Here are some easy ways to get the most for your money when seeking the services of a hair removal pro:
Show up on time
Write down your appointment time and date, especially if you don't have a standing appointment. It's easy to forget. You may be charged for the session anyway if you forget or blow it off. If you're late, you are paying the same amount for less treatment. If you can't make it, call as soon as you know. If they can reschedule the time, you might not be charged. Plus, you won't get a reputation as a no-show client. Clients who skip sessions tend to get low priority when scheduling problems come up. If you do it enough, they may not even work on you any more.
If you show up early you might be able to start early and get additional treatment time for the same price, or at the very least be on your way sooner. I've listed this tip first, because it's the most common way people waste money. In fact, you'd be amazed how many people can't get their act together enough to come in regularly. Don't just blow off an appointment, and don't be late. You're only hurting yourself.
Buy a block of time in advance
This is a common practice that can save you money in the long run. Some places have different size blocks of time you can buy, and the larger the block, the bigger the discount. Buying a block means you have to plan very carefully, though. You have to save up for the first one, and if you plan to buy additional ones, you have to save up for the next one. You must set aside money from each paycheck, though, as if you were paying per treatment. It's nice to go in without needing to bring a check or a lot of cash every time, and since I don't have the money in hand, I'm not tempted to spend it on something less important. Remember, be sure to get a receipt for a block showing how many hours you paid for, especially if you are paying in cash.
Just do the thick terminal hairs
If you can't afford to get all of them at once, you can just get the noticeable hairs and trim the long, fine ones with scissors or a beard trimmer (better not to pluck if you want to remove them permanently later). Some people eventually decide they won't even bother removing the thin ones.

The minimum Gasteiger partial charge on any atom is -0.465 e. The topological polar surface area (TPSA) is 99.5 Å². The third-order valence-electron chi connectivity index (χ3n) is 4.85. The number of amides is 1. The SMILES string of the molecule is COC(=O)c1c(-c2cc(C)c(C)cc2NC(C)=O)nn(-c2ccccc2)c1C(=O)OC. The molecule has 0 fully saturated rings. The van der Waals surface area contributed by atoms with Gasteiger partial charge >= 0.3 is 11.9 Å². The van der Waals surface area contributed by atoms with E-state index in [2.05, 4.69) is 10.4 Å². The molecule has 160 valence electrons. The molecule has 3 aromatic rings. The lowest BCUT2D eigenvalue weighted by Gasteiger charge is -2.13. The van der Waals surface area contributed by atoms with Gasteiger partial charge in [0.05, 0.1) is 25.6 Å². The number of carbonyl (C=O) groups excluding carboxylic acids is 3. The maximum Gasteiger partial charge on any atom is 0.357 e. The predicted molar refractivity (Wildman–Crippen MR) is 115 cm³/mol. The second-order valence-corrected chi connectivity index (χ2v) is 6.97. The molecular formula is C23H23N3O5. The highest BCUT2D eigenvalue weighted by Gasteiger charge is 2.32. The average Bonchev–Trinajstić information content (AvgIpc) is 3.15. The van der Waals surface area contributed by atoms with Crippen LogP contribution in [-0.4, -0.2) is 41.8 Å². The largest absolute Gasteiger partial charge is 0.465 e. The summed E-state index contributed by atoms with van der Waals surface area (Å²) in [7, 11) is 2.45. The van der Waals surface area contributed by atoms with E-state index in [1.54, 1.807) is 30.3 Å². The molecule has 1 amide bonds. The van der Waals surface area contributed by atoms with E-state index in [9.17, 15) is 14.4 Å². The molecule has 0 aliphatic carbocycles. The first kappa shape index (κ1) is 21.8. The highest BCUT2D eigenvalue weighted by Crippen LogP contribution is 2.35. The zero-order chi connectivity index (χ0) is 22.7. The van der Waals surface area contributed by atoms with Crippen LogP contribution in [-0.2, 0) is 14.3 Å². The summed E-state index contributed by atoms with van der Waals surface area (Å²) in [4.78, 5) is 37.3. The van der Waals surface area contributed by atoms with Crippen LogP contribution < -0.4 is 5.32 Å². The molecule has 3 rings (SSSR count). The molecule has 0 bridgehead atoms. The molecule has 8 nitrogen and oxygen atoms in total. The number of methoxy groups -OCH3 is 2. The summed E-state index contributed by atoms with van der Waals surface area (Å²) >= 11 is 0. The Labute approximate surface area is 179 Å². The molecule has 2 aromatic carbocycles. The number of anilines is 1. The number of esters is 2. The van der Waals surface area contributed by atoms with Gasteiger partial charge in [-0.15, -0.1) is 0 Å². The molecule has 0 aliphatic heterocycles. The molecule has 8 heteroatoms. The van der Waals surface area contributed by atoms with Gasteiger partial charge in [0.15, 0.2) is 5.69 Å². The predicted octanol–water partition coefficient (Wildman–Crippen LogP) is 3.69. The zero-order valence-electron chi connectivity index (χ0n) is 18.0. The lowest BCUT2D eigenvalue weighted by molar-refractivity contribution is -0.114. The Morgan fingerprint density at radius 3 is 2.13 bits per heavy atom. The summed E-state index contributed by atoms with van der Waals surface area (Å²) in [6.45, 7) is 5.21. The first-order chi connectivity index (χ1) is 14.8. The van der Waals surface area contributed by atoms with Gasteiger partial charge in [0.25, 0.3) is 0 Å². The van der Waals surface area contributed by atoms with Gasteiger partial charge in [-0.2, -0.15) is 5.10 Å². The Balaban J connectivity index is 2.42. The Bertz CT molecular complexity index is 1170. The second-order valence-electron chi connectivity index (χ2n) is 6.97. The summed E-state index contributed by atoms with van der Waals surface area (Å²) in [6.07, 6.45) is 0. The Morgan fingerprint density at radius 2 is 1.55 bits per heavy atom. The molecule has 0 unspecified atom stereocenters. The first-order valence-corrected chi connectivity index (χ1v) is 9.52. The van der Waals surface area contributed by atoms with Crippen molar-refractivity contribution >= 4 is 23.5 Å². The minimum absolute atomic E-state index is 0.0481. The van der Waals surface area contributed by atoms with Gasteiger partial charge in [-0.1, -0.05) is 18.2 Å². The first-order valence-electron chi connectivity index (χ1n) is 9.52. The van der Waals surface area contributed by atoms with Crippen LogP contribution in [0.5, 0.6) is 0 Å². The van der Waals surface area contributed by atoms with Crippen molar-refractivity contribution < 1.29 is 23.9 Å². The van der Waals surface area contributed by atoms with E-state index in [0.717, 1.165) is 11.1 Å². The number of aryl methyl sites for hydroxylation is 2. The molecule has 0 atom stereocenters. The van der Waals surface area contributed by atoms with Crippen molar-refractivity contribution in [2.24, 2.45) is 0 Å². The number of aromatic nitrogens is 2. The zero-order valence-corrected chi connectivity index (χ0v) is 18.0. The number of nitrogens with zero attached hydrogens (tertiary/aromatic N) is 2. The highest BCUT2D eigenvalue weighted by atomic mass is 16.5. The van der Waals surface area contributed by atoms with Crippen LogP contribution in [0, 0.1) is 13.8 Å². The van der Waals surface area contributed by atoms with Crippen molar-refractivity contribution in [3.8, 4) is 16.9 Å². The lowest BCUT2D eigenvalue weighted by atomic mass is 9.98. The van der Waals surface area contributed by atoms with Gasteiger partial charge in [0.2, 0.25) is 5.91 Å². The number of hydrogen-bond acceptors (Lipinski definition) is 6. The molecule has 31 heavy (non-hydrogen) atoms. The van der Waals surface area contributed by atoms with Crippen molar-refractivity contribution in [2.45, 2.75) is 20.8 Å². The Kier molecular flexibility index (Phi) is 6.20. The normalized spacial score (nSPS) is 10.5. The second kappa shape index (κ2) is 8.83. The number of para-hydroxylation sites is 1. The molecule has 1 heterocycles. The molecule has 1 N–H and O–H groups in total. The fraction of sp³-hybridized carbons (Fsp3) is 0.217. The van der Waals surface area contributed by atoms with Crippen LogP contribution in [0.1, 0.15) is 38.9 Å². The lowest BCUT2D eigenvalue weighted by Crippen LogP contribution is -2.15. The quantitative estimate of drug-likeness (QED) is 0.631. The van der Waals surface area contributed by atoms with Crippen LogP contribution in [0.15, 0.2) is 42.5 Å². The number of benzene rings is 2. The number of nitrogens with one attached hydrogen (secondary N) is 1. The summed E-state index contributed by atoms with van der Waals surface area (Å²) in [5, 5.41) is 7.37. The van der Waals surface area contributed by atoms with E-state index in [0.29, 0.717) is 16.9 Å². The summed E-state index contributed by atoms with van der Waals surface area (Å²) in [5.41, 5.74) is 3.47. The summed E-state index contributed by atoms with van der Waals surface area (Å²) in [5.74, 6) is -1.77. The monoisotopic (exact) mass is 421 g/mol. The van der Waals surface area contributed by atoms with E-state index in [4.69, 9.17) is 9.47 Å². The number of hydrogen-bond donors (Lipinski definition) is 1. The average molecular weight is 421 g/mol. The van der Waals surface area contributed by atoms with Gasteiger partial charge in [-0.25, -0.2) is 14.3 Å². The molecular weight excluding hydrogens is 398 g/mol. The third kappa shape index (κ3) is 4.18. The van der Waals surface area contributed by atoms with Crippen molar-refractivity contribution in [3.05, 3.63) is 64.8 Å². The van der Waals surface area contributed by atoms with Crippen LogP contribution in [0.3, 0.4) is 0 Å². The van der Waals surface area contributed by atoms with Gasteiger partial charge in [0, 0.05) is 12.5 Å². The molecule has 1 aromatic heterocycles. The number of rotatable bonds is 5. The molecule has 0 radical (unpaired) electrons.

Shave between treatments
As many as 30% of your hairs are not growing at any given time, and these hairs don't respond as well to electrolysis or laser. By shaving between sessions, you're only treating the growing hairs that are treatable. Shave according to your practitioner's instructions. An electrologist needs the hair out to determine its angle and to grasp it with forceps. If it's too short, they spend more time trying to find the hairs than treating them. Some can get by with 12 hours or less, some can't shave within 48 hours before treatment. On the other hand, a laser place may want you to shave right before treatment. Ask your practitioner.
Go to a training school
Having students do your face can save a lot of money, but you get what you pay for-- in this case inexperienced people using you as a guinea pig.
Do it yourself
I include this suggestion, but I can't personally recommend it. Read the section on do-it-yourself electrolysis.
Do you have a marketable skill you could exchange for treatment? Some enterprising people have done handiwork like shampooing their practitioner's carpets or making small repairs at their office or home. Some do painting and yardwork for them. Some have designed print ads or web pages. Some offer to do the books, take appointments or clean the offices at night. Someone I know took photos at my electrologist's wedding in exchange for treatment time, and another gives her a ride home to get a price break. You are only limited by your imagination and motivation.